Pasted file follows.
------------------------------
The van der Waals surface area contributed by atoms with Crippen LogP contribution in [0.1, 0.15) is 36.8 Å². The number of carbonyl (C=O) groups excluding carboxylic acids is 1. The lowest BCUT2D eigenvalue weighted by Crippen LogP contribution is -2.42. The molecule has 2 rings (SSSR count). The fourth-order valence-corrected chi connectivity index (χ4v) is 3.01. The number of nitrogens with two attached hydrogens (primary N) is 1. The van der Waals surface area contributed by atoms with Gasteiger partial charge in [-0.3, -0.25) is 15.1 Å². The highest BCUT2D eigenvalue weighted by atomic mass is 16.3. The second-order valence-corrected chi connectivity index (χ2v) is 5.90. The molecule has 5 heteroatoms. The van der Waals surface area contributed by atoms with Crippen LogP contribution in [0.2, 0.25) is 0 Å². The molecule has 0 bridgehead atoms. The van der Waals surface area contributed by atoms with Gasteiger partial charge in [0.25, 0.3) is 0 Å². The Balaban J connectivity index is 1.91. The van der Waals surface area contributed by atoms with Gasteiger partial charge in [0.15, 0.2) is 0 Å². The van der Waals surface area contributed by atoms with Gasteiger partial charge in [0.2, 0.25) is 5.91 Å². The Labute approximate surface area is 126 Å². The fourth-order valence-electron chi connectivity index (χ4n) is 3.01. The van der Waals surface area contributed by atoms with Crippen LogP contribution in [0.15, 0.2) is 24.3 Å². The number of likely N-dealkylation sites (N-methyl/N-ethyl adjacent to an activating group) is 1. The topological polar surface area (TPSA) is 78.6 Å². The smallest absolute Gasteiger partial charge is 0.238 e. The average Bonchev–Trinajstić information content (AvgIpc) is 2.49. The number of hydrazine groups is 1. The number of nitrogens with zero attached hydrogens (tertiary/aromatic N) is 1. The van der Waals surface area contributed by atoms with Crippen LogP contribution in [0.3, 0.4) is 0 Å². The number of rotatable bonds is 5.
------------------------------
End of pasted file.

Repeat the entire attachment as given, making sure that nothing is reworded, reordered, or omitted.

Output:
The van der Waals surface area contributed by atoms with Crippen LogP contribution in [0.1, 0.15) is 36.8 Å². The number of carbonyl (C=O) groups excluding carboxylic acids is 1. The lowest BCUT2D eigenvalue weighted by Crippen LogP contribution is -2.42. The molecule has 2 rings (SSSR count). The fourth-order valence-corrected chi connectivity index (χ4v) is 3.01. The number of nitrogens with two attached hydrogens (primary N) is 1. The van der Waals surface area contributed by atoms with Gasteiger partial charge in [-0.3, -0.25) is 15.1 Å². The highest BCUT2D eigenvalue weighted by atomic mass is 16.3. The second-order valence-corrected chi connectivity index (χ2v) is 5.90. The molecule has 5 heteroatoms. The van der Waals surface area contributed by atoms with Crippen LogP contribution in [0.2, 0.25) is 0 Å². The molecule has 0 bridgehead atoms. The van der Waals surface area contributed by atoms with Gasteiger partial charge in [0.25, 0.3) is 0 Å². The Balaban J connectivity index is 1.91. The van der Waals surface area contributed by atoms with Gasteiger partial charge in [0.15, 0.2) is 0 Å². The van der Waals surface area contributed by atoms with Gasteiger partial charge in [0.2, 0.25) is 5.91 Å². The Labute approximate surface area is 126 Å². The fourth-order valence-electron chi connectivity index (χ4n) is 3.01. The van der Waals surface area contributed by atoms with Crippen LogP contribution in [0.15, 0.2) is 24.3 Å². The number of likely N-dealkylation sites (N-methyl/N-ethyl adjacent to an activating group) is 1. The topological polar surface area (TPSA) is 78.6 Å². The smallest absolute Gasteiger partial charge is 0.238 e. The average Bonchev–Trinajstić information content (AvgIpc) is 2.49. The number of hydrazine groups is 1. The number of nitrogens with zero attached hydrogens (tertiary/aromatic N) is 1. The van der Waals surface area contributed by atoms with Crippen LogP contribution in [0.3, 0.4) is 0 Å². The number of rotatable bonds is 5.